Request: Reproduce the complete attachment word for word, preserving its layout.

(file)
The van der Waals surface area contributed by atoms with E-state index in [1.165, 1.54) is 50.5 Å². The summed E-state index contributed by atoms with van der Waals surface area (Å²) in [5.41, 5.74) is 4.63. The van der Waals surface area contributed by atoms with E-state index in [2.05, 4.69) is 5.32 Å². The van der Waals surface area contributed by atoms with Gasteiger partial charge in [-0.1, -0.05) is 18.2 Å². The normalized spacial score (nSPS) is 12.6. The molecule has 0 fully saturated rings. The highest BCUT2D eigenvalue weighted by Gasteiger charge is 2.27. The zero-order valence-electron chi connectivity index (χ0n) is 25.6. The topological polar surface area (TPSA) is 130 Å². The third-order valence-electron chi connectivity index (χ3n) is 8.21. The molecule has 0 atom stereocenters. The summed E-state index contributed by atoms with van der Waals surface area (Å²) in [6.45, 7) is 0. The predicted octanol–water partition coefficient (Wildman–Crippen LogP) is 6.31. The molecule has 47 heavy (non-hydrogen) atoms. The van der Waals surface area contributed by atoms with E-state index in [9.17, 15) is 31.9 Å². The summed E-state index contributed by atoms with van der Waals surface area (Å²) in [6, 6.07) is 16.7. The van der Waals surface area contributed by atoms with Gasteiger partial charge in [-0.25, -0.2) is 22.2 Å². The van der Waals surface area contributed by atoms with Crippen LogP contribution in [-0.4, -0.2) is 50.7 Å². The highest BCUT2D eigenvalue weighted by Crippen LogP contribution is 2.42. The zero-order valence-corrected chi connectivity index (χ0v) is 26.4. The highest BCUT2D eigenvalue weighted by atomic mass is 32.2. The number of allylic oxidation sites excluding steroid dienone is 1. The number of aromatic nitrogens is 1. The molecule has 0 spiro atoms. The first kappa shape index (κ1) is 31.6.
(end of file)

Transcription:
The van der Waals surface area contributed by atoms with E-state index in [1.165, 1.54) is 50.5 Å². The summed E-state index contributed by atoms with van der Waals surface area (Å²) in [5.41, 5.74) is 4.63. The van der Waals surface area contributed by atoms with E-state index in [2.05, 4.69) is 5.32 Å². The van der Waals surface area contributed by atoms with Gasteiger partial charge in [-0.1, -0.05) is 18.2 Å². The normalized spacial score (nSPS) is 12.6. The molecule has 0 fully saturated rings. The highest BCUT2D eigenvalue weighted by Gasteiger charge is 2.27. The zero-order valence-electron chi connectivity index (χ0n) is 25.6. The topological polar surface area (TPSA) is 130 Å². The third-order valence-electron chi connectivity index (χ3n) is 8.21. The molecule has 0 atom stereocenters. The summed E-state index contributed by atoms with van der Waals surface area (Å²) in [6.45, 7) is 0. The predicted octanol–water partition coefficient (Wildman–Crippen LogP) is 6.31. The molecule has 47 heavy (non-hydrogen) atoms. The van der Waals surface area contributed by atoms with E-state index in [9.17, 15) is 31.9 Å². The summed E-state index contributed by atoms with van der Waals surface area (Å²) in [6, 6.07) is 16.7. The van der Waals surface area contributed by atoms with Gasteiger partial charge in [-0.25, -0.2) is 22.2 Å². The van der Waals surface area contributed by atoms with Crippen LogP contribution in [-0.4, -0.2) is 50.7 Å². The highest BCUT2D eigenvalue weighted by Crippen LogP contribution is 2.42. The zero-order valence-corrected chi connectivity index (χ0v) is 26.4. The highest BCUT2D eigenvalue weighted by atomic mass is 32.2. The number of allylic oxidation sites excluding steroid dienone is 1. The number of aromatic nitrogens is 1. The molecule has 0 spiro atoms. The first kappa shape index (κ1) is 31.6.